Ultimately, 4Stop is a global product with clients worldwide. In the coming years, the business has established a focused acquisition plan specific to regions and markets within Europe, Asia and the United States. These developments will drive the company to even greater global recognition and truly prove it as a pioneer in the risk management technology space. As many companies seek a single provider to manage all parts of their risk management cycle, 4Stop will become a key part of the payment’s ecosystem and the central aggregation hub in the eco-system.


Contact Information:
Name: Ingo Ernst
Address: Neusser Str. 85, Köln, Germany, 50670
Telephone Number: +49.151.1101.7175
Web Address: https://4stop.com/

Issues

Q3 2019

Welcome to the Q3 edition of Wealth & Finance International Magazine for 2019. Every issue we endeavour to provide fund managers, institutional and private investors with the very latest industry news in the traditional and alternative investment landscapes. Putting aside, at least for the time being, the tumultuous stock markets and dire warnings from financial experts on the topic of an ‘imminent’ global recession, we are focusing – as ever- on more optimistic shores.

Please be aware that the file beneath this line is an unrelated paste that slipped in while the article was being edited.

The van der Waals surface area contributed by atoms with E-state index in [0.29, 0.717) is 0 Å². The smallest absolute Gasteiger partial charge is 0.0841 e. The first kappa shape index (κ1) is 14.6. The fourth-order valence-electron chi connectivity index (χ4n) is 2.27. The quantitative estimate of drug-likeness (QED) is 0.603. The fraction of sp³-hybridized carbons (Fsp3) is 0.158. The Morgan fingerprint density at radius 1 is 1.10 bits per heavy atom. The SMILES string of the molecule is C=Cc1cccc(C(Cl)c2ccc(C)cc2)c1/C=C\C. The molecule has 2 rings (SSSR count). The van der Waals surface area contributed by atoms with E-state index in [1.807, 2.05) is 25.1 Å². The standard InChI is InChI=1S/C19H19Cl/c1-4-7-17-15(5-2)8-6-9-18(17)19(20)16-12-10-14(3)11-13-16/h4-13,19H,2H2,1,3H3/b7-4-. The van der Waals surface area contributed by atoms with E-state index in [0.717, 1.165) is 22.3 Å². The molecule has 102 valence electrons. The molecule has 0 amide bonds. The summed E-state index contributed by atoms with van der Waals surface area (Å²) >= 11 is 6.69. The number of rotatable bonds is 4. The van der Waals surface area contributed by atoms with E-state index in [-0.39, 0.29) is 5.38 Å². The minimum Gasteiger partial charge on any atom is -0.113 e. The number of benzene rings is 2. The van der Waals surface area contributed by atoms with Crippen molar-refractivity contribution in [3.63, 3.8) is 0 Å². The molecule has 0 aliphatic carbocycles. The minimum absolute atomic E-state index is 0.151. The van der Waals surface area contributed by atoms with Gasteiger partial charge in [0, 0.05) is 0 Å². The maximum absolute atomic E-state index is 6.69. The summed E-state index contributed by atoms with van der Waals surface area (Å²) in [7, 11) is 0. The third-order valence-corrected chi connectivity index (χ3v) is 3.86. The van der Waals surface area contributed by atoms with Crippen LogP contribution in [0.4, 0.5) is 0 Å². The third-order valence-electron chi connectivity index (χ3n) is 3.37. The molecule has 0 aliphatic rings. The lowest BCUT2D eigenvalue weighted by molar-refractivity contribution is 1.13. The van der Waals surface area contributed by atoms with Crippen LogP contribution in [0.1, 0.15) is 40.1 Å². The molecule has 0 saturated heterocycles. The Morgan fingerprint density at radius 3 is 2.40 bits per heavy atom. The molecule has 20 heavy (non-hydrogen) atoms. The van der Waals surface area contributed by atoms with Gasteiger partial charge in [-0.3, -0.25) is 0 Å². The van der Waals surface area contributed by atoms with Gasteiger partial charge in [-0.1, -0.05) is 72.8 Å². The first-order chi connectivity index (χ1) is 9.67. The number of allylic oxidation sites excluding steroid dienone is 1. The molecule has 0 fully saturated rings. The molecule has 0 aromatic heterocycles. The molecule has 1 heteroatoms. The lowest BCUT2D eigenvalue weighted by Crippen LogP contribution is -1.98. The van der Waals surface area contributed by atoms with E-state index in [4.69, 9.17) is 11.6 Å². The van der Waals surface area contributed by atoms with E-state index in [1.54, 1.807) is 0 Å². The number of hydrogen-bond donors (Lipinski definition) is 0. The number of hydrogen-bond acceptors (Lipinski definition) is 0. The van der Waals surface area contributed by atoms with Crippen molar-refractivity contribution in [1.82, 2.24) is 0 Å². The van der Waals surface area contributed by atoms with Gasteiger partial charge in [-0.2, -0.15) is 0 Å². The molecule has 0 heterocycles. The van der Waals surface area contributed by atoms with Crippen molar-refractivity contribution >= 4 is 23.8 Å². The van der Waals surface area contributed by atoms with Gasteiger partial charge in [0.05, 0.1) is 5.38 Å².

Take, for instance, Inbound FinTech, a multi-award-winning growth agency that specialises in the financial sector. In the years since its establishment it has proven a crucial tool for the sector’s shining stars as they look to capitalise on a wealth of opportunities. Group CEO Sheila Mitham took a moment out of her busy schedule to tell us more.

In a very different vein, we profiled MPA Financial Management to see how they have thrived in their role as Independent Financial Advisers. The key to the firm’s success has always been their ability to serve their client’s best interests, helping them to achieve a secure financial future.

Here at Wealth & Finance we sincerely hope that you enjoy reading this issue and, as always, we look forward to hearing from you.

banking online
Banking

A machine learning balancing act: Payments, customer experience, fraud detection

By Manuel Rodriguez, Fraud Solutions Manager at SAS